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M1 Flamethrower of 1941: The 90-Day Wonder

By Charlie Hobson

I was impressed with the accuracy and completeness of Robert Bruce’s “Current Status of Flamethrowers” in the October issue of SAR. I wasn’t surprised when I was contacted to present additional articles on the development and usage on both of the World War II flamethrowers, the M1 and the M2-2. The two models are diametrically very different, the M1 was a “Ninety Day Wonder” by a fire extinguisher company that had a multitude of problems, but the M2 was the culmination of extensive development efforts by the National Defense Resource Council, universities, manufactures and research think tanks. The totally unique M2-2 was very successful and a dozen or more are still working today. I don’t hesitate to say that the M1 was the worst flamethrower of any army but the M2 was the best and most successful flamethrower of WWII.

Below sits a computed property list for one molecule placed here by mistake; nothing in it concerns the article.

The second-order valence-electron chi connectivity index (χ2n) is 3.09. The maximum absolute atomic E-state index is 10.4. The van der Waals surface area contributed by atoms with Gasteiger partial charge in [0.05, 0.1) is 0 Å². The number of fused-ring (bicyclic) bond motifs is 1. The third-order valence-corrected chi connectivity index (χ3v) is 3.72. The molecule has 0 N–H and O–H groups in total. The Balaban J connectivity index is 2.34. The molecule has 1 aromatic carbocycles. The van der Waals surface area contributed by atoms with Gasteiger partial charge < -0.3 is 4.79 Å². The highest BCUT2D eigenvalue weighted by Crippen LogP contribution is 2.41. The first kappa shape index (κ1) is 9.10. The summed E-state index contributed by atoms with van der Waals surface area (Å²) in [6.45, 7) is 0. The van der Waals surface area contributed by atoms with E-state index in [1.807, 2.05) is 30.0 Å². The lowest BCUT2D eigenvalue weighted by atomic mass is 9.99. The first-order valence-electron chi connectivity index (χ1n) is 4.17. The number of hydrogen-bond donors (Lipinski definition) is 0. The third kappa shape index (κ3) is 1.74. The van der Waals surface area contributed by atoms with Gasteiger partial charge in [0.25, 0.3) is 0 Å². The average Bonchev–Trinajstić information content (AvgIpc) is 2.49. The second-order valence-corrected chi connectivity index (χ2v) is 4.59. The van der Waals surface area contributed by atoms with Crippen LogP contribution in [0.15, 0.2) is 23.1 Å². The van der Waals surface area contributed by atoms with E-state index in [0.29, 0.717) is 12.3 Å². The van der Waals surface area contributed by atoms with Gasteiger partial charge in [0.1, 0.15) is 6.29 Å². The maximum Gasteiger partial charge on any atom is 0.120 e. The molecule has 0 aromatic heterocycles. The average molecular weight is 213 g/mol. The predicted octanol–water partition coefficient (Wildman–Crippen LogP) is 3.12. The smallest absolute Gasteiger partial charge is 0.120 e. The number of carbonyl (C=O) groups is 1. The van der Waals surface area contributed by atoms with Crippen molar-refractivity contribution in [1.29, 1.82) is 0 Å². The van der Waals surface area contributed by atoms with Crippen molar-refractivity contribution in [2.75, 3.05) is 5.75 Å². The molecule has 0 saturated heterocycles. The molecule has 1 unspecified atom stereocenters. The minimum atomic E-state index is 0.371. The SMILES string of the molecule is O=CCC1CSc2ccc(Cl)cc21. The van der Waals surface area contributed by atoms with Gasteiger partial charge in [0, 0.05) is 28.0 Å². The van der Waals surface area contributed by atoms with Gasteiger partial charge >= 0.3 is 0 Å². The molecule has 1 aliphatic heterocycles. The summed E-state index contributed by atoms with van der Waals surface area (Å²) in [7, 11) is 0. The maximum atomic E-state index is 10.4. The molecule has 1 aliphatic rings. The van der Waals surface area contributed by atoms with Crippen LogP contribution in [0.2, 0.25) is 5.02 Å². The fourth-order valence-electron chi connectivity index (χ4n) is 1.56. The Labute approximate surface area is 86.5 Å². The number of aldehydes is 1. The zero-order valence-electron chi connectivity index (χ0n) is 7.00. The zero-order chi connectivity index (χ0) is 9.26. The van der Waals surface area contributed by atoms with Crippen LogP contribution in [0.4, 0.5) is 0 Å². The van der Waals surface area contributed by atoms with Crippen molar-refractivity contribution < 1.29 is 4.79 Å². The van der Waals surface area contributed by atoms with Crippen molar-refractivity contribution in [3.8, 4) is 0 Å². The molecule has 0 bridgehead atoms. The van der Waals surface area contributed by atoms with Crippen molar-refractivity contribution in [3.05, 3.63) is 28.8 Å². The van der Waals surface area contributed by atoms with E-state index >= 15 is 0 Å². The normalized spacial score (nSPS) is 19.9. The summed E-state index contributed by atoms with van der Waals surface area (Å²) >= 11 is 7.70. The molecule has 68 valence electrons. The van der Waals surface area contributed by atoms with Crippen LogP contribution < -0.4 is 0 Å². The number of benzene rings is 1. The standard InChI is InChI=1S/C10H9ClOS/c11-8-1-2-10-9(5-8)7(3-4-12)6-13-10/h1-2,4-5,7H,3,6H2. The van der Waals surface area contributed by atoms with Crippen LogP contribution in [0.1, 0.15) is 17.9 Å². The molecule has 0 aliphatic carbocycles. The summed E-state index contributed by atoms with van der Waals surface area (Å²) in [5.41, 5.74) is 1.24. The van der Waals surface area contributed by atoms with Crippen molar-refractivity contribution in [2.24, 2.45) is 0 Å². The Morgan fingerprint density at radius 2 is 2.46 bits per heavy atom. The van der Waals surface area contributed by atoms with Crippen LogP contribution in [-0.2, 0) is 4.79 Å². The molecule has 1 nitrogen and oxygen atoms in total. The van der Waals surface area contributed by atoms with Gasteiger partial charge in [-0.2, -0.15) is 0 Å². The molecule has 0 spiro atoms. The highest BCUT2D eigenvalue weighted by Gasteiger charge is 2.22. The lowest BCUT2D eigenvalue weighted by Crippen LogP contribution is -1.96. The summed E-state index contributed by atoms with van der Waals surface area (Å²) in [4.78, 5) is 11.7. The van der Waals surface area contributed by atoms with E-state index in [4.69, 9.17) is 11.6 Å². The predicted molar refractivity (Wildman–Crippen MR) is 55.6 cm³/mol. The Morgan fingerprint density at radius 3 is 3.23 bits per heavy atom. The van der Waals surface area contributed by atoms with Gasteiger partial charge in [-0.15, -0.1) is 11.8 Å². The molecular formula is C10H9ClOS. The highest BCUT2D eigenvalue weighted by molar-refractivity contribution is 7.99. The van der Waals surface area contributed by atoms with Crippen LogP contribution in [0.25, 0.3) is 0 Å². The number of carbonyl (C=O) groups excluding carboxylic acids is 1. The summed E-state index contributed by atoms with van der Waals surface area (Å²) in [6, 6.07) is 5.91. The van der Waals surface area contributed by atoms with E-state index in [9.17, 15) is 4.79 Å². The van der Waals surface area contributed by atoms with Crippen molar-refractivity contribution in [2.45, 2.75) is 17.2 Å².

Development of the M1

The story of the first standardized US military flamethrower really begins with the US Armed Forces in WWI arriving on the French front in 1917. Germany had already developed five models for use with Blitzkrieg attacks by shock troops. French and English troops captured most models, copied the most useful and then used them successfully to break the trench stalemates. When the US tried to develop a flamethrower less than a year before the war ended, we had only one prototype model which was heavy and never tested in combat. All of the US examples were destroyed 1922 and all flamethrower development stopped until July 1940.

Strangely, between World War I and II, the Chemical Warfare Department denied that flamethrowers were effective and did not attempt to develop them. In fact the Chief of the CWS instructed personnel not to mention these unless asked and he also publicly stated that “flamethrowers did not work because of short range and you could simply duck under the flames”. Many Axis and Allied officers from WWI wrote him that this was not true and even supplied written proof that shock troops with flamethrowers had many successful attacks.

When WWII began in Europe, accounts of German...


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